The Last Queen
by C. W. Gortner
Ballantine Books, 2009. 378 pgs. Fiction.
Juana’s childhood abruptly comes to an end when her parents, Queen Isabella of Castile and King Ferdinand of Aragon arrange her marriage to the Hapsburg Prince, Phillip. Even though she is their third child Joanna is still expected to marry a foreigner for political gain, much to her disappointment. Once she meets Phillip she is quickly entranced by their passionate, although shallow, relationship. She is content with her life in Flanders until tragedy takes the lives of both her older siblings and their children, leaving her the heir to the Spanish crown. This sets off a chain of betrayals and abuse as her husband and others see her only as a means to power, while Juana is determined to secure her own rights as queen.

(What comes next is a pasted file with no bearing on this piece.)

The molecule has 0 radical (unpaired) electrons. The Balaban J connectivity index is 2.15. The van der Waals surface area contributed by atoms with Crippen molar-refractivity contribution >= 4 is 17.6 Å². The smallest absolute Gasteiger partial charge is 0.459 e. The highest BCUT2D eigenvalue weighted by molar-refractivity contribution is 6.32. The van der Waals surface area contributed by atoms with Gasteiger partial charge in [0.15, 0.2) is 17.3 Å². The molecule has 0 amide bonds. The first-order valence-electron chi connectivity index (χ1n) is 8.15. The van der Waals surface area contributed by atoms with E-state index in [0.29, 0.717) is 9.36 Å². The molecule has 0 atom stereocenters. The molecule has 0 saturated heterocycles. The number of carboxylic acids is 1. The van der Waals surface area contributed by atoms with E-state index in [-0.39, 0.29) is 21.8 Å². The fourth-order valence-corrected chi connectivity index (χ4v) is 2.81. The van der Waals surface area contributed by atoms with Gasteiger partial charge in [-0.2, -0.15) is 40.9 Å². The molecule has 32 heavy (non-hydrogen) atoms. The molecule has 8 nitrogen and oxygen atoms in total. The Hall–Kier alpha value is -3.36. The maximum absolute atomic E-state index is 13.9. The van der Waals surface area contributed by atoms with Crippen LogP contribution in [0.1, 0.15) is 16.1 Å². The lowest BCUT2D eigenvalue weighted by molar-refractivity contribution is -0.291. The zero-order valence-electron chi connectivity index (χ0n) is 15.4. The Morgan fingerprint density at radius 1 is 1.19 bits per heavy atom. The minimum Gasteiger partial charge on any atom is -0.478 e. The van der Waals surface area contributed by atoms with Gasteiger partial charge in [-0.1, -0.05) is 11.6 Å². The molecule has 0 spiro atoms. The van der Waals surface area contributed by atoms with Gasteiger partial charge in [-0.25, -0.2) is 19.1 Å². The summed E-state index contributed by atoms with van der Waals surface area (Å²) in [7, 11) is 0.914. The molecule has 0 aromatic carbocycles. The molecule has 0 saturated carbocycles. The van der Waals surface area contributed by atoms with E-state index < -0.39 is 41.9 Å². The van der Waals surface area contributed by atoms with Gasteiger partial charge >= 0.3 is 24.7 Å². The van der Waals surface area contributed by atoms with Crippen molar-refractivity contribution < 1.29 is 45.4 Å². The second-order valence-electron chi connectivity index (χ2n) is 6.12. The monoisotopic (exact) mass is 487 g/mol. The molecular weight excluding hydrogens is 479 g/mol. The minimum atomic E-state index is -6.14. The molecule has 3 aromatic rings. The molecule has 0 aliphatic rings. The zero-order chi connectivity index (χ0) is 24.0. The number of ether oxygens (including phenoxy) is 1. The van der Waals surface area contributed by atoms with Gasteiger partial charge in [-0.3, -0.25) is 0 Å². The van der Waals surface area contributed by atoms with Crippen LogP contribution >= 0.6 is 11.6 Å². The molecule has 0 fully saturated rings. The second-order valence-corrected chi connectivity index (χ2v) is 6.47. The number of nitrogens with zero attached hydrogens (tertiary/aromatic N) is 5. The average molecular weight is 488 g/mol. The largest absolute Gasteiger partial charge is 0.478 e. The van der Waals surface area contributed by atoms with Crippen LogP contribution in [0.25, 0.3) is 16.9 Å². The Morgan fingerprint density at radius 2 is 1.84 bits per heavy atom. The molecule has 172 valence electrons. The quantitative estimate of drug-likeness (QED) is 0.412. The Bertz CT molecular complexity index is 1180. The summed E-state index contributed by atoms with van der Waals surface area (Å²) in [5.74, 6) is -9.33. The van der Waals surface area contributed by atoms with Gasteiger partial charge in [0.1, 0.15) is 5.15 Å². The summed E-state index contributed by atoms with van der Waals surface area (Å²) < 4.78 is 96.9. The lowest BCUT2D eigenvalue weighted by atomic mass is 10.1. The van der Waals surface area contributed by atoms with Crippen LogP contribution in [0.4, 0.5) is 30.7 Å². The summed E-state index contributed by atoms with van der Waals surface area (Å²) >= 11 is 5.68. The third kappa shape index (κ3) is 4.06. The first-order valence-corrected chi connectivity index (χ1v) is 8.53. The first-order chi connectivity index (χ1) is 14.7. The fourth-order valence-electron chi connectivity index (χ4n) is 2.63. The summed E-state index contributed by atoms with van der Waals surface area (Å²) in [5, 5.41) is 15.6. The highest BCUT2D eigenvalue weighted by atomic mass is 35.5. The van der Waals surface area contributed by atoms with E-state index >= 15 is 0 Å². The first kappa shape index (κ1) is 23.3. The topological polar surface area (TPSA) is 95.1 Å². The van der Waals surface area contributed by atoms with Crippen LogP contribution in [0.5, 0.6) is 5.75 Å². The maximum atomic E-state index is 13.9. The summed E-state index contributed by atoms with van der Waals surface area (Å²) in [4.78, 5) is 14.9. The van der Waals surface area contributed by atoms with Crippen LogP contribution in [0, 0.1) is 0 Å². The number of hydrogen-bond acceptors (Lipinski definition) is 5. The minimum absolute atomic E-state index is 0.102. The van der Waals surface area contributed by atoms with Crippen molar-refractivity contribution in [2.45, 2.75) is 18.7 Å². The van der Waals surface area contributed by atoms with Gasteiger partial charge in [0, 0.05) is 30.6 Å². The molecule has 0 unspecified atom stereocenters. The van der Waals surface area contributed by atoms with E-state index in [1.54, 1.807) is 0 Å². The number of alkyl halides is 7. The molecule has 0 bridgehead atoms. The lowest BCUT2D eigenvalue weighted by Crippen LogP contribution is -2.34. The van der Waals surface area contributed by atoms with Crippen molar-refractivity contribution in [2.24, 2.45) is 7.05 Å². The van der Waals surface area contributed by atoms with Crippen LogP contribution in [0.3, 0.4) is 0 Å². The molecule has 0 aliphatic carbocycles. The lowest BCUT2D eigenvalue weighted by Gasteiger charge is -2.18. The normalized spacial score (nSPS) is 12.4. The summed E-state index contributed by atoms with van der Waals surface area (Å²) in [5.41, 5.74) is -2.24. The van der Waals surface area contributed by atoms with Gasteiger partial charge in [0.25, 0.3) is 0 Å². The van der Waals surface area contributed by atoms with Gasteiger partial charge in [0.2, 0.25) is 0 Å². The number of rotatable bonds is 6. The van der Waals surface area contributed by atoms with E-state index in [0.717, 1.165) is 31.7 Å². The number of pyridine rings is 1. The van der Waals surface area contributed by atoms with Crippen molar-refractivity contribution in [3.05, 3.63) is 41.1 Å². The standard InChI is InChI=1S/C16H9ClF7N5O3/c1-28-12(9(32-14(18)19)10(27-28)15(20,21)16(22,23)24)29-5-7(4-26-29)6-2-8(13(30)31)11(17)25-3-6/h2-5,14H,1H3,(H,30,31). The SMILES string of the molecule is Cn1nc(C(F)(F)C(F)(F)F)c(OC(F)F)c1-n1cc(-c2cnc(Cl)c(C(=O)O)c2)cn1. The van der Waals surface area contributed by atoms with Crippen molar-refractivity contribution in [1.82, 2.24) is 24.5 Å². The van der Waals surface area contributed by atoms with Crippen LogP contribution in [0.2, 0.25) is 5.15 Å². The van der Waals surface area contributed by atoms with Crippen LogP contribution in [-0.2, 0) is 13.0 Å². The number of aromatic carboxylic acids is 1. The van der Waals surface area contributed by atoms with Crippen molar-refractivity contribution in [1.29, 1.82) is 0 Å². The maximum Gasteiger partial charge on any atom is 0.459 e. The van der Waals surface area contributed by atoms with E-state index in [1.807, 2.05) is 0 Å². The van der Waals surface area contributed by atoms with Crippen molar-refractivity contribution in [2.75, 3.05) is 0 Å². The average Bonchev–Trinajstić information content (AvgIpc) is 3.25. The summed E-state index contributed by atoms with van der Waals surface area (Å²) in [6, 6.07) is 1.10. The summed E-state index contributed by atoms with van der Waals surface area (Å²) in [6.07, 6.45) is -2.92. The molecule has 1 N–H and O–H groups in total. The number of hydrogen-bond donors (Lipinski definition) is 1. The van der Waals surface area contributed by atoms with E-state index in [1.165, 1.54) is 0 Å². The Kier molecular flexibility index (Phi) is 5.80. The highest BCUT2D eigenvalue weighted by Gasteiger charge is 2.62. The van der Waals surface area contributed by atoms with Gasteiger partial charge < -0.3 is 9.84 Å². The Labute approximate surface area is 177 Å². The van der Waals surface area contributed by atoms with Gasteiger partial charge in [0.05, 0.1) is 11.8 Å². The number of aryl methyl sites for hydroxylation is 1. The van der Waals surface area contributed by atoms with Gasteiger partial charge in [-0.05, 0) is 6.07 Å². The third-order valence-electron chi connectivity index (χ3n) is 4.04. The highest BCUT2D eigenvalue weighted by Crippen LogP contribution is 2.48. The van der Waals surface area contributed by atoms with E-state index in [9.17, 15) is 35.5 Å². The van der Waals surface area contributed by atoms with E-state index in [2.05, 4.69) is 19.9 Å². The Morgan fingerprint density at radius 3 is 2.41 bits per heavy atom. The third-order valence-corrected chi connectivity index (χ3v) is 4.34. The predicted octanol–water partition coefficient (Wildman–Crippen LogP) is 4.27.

I was fascinated by this novelization of the story of Juana la loca of Spain. The most interesting thing about it to me was how the author portrayed claims that Juana was insane as a political tool used against her by her enemies rather than a wholly legitimate condition of hers. I appreciated that at the end of the book the author explains where he deviated from actual historical record and why. I would recommend this book to anyone that enjoys historical fiction, especially about European monarchs.